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The City as a Large-Scale Workshop – La Chaux-de-Fonds

A good story starts with a lovely legend. In the year 1665, a horse dealer entrusted a young blacksmith by the name of Jean Richard with the repair of a defective pocket watch. However, the young man didn’t only repair it. He copied the mechanical marvel from a London watchmaker and started to produce timepieces by himself.

Impressions of the city landscape and working on watches of la Chaux-de-Fonds

La Chaux-de-Fonds is located in the Swiss Jura region at an altitude of 1,000 meters. The local people lived widely scattered across the area and a harsh climate forced them to make most of their everyday tools by themselves. That’s how they became particularly skilled craftsman.

The upswing of the watchmaking industry at the end of the 18th century gave birth to a new building type. Three quarters of the town had been destroyed by a devasting fire in 1794. It was decided to rebuild the town following a modern grid street plan. The city was designed by and for watchmakers. Karl Marx called it a “huge factory-town” in Das Kapital (1867) to describe the unique link between the horological industry and the urban layout. La Chaux-de-Fonds was declared UNESCO World Heritage Site in 2009.

Girard-Perregaux headquarters in La Chaux-de-Fonds with the company logo on the image

Girard-Perregaux

The origins of Girard-Perregaux date back to 1791. The luxury manufacture has recorded more innovations and prizes than hardly any other watch brand since then. Its famous Tourbillon with Three Gold Bridges was awarded a Gold Medal at the 1889 Paris Universal Exhibition and it serves still nowadays as the Maison’s distinctive motif. This technical masterpiece was fitted for the first time into a wristwatch in 1991. On the occasion of the brand’s 225th anniversary in 2016, a classic experienced a comeback with the relaunch of the Laureato, which has been the collection’s distinctive face from then on.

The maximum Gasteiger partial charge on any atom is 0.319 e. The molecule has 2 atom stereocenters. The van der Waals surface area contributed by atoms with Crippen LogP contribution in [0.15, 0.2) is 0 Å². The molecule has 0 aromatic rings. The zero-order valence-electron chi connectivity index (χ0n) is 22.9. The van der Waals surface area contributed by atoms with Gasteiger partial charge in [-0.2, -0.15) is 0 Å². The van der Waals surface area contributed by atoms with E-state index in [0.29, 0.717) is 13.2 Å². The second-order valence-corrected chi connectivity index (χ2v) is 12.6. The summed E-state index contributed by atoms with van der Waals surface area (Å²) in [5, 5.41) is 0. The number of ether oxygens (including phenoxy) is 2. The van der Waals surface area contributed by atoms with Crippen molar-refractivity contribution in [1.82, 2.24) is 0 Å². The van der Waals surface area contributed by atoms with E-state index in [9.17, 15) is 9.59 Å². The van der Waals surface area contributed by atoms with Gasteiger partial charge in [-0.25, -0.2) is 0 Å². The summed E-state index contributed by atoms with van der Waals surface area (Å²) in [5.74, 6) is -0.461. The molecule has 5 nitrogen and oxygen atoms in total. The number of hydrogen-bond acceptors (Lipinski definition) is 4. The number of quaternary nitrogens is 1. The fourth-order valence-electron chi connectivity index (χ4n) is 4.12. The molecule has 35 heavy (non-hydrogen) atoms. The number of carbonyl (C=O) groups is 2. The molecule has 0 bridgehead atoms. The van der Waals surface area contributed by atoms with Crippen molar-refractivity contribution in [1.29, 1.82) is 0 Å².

TAG Heuer timepieces at car races with the company logo on top of the image

TAG Heuer

TAG Heuer is marked, like no other brand, by a world that embodies at first sight exactly the opposite of the delicate and almost silent art of watchmaking: the world of motor racing. The striving for precision has brought TAG Heuer in the course of its history to measure and display time to a hundredth of a second, then to a thousandth of a second and finally to a ten thousandth of a second. The style-defining models Carrera, Monza, Autavia or Monaco are all deeply rooted in motor sports. The brand’s history can be admired by appointment at the TAG Heuer museum, which has an intriguing circular design.

Image of La Maison Ebel with the company logo of the same name on top of the image

Ebel

A famous son of the town is the architect Charles-Édouard-Gris, better known as Le Corbusier. He built the Villa Turque in 1916. It was commissioned by Auguste Schwob, who was – how could it be otherwise – a watch manufacturer. The watch brand Ebel acquired the villa in 1986 on the occasion of its 75th company anniversary. The name Ebel combines the names of the couple Eugen Blum and Alice Levy (the second E stands for the French “et”, which means “and”). The bond was sealed by a kiss, represented until today by the mirrored “E” in the brand logo. Ebel’s Sport Classic collection has been a sales success ever since its launch in the 1970s.

Watchmaking Museum

The international watchmaking museum “Musée International de l'Horlogerie” (MIH) is entirely dedicated to the history of horology. It houses more than 4,500 exhibits, including 2,700 watches and 700 wall clocks, as for example the first ship’s chronometer made by Ferdinand Berthoud, masterpieces from Abraham-Louis Breguet and an organ clock from Jaquet Droz. Several themed areas tell the history of Swiss watchmaking. The painstaking craftsmanship of a watchmaker is brought to life through multimedia presentations and it is explained how movements and cases are manufactured. The museum’s underground building was built at the beginning of the 1970s and is surrounded by a park, where a remarkable carillon (chime) completes the exhibition.

Female employee working on watches in the museum of La Chaux-de-Fonds
Detailed of exhibited watches in the museum of La Chaux-de-Fonds
Detailed view of several ancient timepieces in the watch museum of La Chaux-de-Fonds

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